New 'healthier' Milo causes uproar in New Zealand
A change to the recipe of the classic drink Milo has caused outrage in New Zealand with many saying it now tastes "yuck" and "horrible".
Milo, a cocoa powder, is sold in about 40 countries and consists mainly of malted barley, milk powder, cocoa and sugar.
For more than 80 years it has been hugely popular in New Zealand, where it is usually had with hot milk.
Parent company Nestle said it had made some changes to the New Zealand formula to make Milo healthier for children, and more environmentally sustainable.
It said this had caused "a slight shift in flavour". But some Kiwis feel it is not so slight.
Taryn Ibell started a Facebook petition to "Change Milo back to the old recipe", which has built up more than 5,500 supporters in a week.
She told the BBC that she used Milo to wean her daughter, who was born premature, off being tube-fed. But now, she won't drink it.
"It's just yuck. It's gone from a nice chocolaty tasting drink into a very chemically tasting malt drink," said Ms Ibell.
Many people said they would not be purchasing the new recipe product and would look for a replacement.
Nestle said it had altered the vitamin mix in the formula in New Zealand adding vitamin D, B3, B6, B12 and taking out vitamin A, B1 and magnesium.
It has also switched to sustainably sourced palm oil and cocoa, and removed the added vanilla flavour "to make Milo as natural as possible".
"We know that people don't like change," Margaret Stuart, corporate and external relations manager for Nestle Oceania told the BBC. "There is no way we would change such an iconic product lightly."
But she says the decision was made based on "research into the nutritional needs of children", and that Nestle would not be changing the recipe back.
Taryn Ibell: Why I started the "Change Milo back" campaign
Taryn's daughter Addison was tube-fed for two years after she was born premature at only 26 weeks. Now three-years-old, Addison refuses to have the new Milo.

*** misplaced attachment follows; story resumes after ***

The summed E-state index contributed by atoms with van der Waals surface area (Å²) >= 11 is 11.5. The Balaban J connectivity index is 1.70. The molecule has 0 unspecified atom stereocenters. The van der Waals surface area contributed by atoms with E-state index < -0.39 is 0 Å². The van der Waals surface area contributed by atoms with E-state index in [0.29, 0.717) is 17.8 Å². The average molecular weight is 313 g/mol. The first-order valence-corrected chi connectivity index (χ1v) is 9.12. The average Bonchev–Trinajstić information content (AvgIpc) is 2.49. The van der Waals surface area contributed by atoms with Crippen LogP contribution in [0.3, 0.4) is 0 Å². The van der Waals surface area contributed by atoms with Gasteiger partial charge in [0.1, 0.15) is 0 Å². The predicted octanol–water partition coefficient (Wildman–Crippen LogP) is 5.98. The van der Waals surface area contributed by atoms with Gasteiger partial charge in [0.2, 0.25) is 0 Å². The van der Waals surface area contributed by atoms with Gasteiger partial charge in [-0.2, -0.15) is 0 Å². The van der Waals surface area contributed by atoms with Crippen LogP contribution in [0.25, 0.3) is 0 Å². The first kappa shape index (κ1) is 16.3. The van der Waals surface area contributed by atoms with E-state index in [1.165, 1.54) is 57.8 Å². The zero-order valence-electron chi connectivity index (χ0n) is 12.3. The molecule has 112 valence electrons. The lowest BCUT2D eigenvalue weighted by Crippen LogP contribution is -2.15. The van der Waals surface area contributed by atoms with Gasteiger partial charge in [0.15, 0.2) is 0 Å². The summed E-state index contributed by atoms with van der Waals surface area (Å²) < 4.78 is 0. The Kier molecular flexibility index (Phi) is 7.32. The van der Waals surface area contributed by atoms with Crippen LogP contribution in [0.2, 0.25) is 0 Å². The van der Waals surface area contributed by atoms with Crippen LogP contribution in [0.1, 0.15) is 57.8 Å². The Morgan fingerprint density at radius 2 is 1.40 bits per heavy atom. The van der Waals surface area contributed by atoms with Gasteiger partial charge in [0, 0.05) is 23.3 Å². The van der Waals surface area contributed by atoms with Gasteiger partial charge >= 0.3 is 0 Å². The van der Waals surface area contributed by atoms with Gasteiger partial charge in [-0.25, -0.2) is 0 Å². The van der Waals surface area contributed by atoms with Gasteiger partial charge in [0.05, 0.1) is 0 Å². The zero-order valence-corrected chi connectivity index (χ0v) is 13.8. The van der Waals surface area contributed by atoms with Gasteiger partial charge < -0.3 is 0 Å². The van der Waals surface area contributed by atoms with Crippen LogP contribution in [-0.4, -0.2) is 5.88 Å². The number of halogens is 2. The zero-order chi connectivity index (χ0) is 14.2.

"It took lots of trial and error to get to this point but putting Milo into milk was the best way to get her to drink milk.
It meant she was getting calcium; she was thriving, she was putting on weight. She got better at eating because she started wanting to try more things.
The only other things she liked were bacon and M&Ms so Milo is a little healthier than that.
I've stockpiled the old formula- I've got six big cans - hopefully it will last me a couple of months. After that it's back to trial and error."
Ms Stuart says consumer testing was done by the company and while some people reacted negatively, some could not taste a difference or preferred the new formula.
The Australian formula was also changed to a different vitamin mix but Ms Stuart says the taste has not been affected.
Ms Ibell says the company should have given more of a warning to consumers so they would have had time to find an alternative.
She also claims she has been blocked from commenting and posting the link to her call-to-action Facebook page on the Milo - Australia and New Zealand Facebook page.
Ms Stuart says one person was blocked for "sending multiple repeat posts with external links" despite being warned twice not to.